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New attitude of trade unions?


rhondathompson, [email protected]

New attitude of trade unions?

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THERE WAS A TIME when the principle of solidarity meant that trade unions could expect almost automatic support from the other members of the movement when a cause was being pursued in the interest of workers.
However, the recent industrial action involving teachers at The Alexandra School made it seem that henceforth this traditional solidarity might not be as readily forthcoming as in the past.
That’s because of the question-raising developments that occurred between two of the nation’s biggest trade unions, the Barbados Workers’ Union (BWU) and the National Union of Public Workers (NUPW), which took vastly different positions on the Barbados Secondary Teachers’ Union’s (BSTU) stand against Alexandra’s principal Jeff Broomes on behalf of its membership.
While the BWU publicly supported the BSTU, the NUPW sided with the principal and, most puzzling of all, the Barbados Union of Teachers (BUT) never declared its position despite promising to do so.
So the public has been left wondering what motives led to the shattering of the once rock solid mutual support across the trade union movement.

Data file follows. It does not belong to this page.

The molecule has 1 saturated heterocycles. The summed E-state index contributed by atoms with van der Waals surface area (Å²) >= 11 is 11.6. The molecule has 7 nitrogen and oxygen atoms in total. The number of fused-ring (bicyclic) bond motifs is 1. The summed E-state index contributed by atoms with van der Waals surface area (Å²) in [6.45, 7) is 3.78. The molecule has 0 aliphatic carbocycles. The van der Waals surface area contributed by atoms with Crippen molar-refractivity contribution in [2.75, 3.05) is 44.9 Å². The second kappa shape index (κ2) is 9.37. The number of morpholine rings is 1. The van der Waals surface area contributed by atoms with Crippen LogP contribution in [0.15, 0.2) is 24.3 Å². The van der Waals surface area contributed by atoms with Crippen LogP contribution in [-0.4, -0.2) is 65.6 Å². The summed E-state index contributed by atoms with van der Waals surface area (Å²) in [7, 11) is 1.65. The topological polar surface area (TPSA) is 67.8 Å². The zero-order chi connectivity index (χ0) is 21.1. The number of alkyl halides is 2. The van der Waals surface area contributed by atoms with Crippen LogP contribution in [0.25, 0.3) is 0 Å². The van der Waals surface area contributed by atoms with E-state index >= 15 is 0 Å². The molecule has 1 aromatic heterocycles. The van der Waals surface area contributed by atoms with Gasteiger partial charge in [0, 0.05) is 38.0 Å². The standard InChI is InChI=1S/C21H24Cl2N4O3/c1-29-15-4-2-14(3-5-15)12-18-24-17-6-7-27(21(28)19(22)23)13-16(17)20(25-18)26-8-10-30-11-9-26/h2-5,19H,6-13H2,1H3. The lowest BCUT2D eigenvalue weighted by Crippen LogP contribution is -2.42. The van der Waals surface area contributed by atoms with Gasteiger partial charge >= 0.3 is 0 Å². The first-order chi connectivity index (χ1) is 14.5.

One question being asked is whether this appearance of divisions among some of our trade unions represented a major shift in their approaches or whether it was a one-off occasion conditioned by special peculiarities at Alexandra.
Furthermore, might any such “special peculiarities” have been tainted by partisan political considerations of any kind?
Additionally, concerns have been expressed about whether we might not have seen the first signs of a re-evaluation of the role of trade unions, no matter how big and powerful, in light of the effects of the prolonged national economic downturn.  
The new attitude might be that in such a climate, unaccustomed caution will have to be exercised in enforcing workers’ rights so that industrial stability, along with economic recovery, is not undermined.
 Whatever the root causes, the reality is that any singing of Solidarity Forever, the workers’ anthem, may have a rather hollow ring.  

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